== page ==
While the US takes the day off after another near-record low volume surge to a new all time high in the S&P500, a level which is now just 125 points away from Goldman’s year end target for 2016, the rest of the world will be patiently awaiting to see if oil’s next move, as a result of today’s OPEC meeting will be to $60 or to $100. For now at least the answer is the former (see more here from the WSJ), with Brent recently touching a fresh 4 year low in the mid-$75s, as WTI doesn’t fare much better and was down 2% at last check to $72.20 after touching a low of $71.89. It appears the prepared remarks by the OPEC president to the 166th conference have not eased fears that despite all the rhetoric OPEC will be unable to get all sides on the same story, even though the speech notes “ample supply, moderate demand and warns that “if falling price trend continues, “long-term sustainability of capacity expansion plans and investment projects may be put at risk.”

But while crude is crashing, Eurozone bonds continue to reach for fresh record high, with all peripheral bond yields down to new all time lows and the Germany 10 Year sliding as low as 0.711%, in its quest to catch up with the 10 Year JGB which at last check was trading just a fraction over 0.40%.

One outlier is Greece: what has been increasingly questioned by credit investors of late is the disbursement of Greece’s bailout programme. Following a marathon 24hour discussion in Paris, Greece and its EU/IMF lenders apparently failed to reconcile their differences over next year’s fiscal gap which is holding up the final review of the programme. Per the WSJ, international creditors are looking at extending Greece’s bailout program by up to 6 months but to get the extension the Greek government would have to formally request it by the end of next week. The discussions will move from Paris to Brussels ahead of the Eurogroup meeting on December 8th. There is also an emergency meeting this morning between Samaras and Vice President/Foreign Minister Venizelos. Greek as well as Spanish and Italian bonds were the clear underperformer yesterday amid the further strength in core government bond markets. As a result, this morning the 10yr Greek bond yield has jumped substantially and stood just shy of 8.50% at last check.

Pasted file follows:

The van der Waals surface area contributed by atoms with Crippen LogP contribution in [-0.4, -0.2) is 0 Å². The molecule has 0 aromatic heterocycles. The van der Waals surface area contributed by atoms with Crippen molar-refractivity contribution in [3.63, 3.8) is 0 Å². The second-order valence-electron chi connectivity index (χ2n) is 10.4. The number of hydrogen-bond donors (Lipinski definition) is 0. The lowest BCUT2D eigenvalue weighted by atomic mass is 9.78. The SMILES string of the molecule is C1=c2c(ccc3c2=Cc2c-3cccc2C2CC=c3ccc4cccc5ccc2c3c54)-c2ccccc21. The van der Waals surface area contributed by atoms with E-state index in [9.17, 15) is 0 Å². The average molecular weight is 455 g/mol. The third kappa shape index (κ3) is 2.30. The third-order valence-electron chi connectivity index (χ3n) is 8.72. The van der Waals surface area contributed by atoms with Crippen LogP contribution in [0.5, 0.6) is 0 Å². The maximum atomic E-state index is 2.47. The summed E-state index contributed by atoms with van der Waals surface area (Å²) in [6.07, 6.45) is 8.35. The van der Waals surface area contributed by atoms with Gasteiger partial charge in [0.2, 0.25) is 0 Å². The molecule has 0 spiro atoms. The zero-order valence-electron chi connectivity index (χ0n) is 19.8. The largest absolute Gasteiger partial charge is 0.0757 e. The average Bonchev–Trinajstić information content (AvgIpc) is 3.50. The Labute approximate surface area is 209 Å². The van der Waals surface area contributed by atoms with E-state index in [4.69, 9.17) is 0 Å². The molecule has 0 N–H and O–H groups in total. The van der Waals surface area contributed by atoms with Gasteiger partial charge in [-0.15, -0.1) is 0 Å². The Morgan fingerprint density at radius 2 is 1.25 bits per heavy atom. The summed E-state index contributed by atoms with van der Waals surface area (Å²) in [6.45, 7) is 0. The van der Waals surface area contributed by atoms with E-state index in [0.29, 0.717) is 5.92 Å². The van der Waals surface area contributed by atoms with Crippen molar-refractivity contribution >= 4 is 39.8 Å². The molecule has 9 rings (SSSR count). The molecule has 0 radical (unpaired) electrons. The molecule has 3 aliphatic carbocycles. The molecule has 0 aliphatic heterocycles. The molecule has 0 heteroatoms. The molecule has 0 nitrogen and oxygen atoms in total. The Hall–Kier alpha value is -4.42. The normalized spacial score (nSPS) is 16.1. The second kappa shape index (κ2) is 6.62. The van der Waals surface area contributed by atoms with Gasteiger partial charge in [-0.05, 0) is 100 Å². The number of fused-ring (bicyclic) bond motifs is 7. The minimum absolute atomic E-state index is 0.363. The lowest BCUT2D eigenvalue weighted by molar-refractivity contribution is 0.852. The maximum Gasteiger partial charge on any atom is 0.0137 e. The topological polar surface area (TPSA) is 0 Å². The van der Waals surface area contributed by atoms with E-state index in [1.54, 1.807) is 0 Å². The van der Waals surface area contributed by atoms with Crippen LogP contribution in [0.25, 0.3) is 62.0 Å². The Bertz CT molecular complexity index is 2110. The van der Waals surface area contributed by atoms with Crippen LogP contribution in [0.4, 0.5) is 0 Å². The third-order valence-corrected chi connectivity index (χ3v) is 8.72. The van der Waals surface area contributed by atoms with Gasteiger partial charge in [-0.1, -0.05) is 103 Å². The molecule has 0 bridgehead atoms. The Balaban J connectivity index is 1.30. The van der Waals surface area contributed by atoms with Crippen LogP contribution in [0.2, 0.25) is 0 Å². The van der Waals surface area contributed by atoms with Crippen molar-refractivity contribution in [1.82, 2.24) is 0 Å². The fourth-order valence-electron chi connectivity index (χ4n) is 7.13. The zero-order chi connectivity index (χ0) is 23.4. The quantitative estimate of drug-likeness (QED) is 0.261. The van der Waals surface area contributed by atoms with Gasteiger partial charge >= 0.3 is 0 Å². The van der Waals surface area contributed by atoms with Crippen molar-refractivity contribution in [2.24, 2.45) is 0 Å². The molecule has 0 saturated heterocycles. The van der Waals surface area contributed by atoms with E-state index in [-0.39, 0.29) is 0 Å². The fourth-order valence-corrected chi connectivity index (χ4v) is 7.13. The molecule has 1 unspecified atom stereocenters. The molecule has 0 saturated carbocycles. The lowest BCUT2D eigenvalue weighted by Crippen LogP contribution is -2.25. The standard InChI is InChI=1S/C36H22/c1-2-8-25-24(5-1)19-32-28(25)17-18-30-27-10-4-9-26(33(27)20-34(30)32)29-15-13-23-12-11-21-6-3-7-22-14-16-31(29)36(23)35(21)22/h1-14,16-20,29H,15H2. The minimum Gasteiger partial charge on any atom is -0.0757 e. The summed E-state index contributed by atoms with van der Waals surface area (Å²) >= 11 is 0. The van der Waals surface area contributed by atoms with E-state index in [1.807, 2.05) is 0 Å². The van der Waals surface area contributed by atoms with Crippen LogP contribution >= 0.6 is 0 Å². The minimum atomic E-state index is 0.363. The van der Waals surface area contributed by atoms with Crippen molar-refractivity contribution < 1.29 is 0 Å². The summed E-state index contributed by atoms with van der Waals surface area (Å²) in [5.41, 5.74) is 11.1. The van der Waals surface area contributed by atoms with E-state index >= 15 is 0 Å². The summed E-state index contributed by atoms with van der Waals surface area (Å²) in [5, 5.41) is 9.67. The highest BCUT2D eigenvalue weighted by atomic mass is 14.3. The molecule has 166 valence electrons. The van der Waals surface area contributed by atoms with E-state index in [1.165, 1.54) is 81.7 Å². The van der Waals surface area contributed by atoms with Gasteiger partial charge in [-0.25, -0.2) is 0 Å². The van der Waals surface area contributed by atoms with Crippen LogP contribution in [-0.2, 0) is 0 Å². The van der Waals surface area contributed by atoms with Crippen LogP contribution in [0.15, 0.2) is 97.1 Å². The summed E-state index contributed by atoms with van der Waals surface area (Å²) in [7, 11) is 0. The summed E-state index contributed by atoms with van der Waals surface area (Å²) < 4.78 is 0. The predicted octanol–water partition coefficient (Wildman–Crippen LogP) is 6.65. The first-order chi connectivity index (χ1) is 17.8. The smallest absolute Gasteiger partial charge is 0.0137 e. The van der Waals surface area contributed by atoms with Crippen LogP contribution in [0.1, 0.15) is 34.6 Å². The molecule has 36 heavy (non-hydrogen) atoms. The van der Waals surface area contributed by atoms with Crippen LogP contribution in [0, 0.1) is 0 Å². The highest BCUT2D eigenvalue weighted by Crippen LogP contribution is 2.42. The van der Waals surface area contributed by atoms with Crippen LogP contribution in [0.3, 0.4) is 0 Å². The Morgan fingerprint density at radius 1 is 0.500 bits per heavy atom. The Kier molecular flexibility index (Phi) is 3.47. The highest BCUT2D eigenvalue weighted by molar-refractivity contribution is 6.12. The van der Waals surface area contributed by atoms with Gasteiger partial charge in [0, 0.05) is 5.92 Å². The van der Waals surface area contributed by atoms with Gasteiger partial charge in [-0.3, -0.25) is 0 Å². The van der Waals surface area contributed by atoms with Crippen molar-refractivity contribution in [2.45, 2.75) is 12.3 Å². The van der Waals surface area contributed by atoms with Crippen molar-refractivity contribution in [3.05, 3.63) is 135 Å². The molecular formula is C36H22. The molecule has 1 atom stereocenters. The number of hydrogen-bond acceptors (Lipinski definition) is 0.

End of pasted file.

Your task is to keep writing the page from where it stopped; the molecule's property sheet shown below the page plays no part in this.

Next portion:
And with central banks now firmly in control of all assets, as bonds rise so do stocks, and European equities trade in the green across the board after steadily ebbing higher throughout the session with the DAX ascending towards the 10,000 handle; a level which hasn’t been reached since the 7th July.

As RanSquawk summarizes, macro newsflow has remained relatively light throughout the session, although this morning’s Eurozone data releases have continued to highlight a dreary picture of the area’s inflation prospects with both Spanish and German state CPI’s highlighting the deflationary pressures in Europe. More specifically, the prospect of falling inflation in the Euro-zone will likely re-ignite the premise of potential QE from the ECB in order to stimulate prices and safe guard the Euro-zone. As such bund futures have continued to edge higher touching fresh contract highs at 152.75, albeit in relatively light volume owning to the Thanksgiving holiday.

To summarize:

European shares rise with the real estate and chemicals sectors outperforming and oil & gas, retail underperforming. The German and Italian markets are the best- performing larger bourses. German jobless rate reaches record low, Brent crude drops to 4-year low, Spanish consumer prices drop more than forecast. China’s central bank refrained from selling repo agreements for first time since July, loosening monetary policy further. U.S. Thanksgiving holiday today.
Euronext says indexes not calculating due to technical problem.

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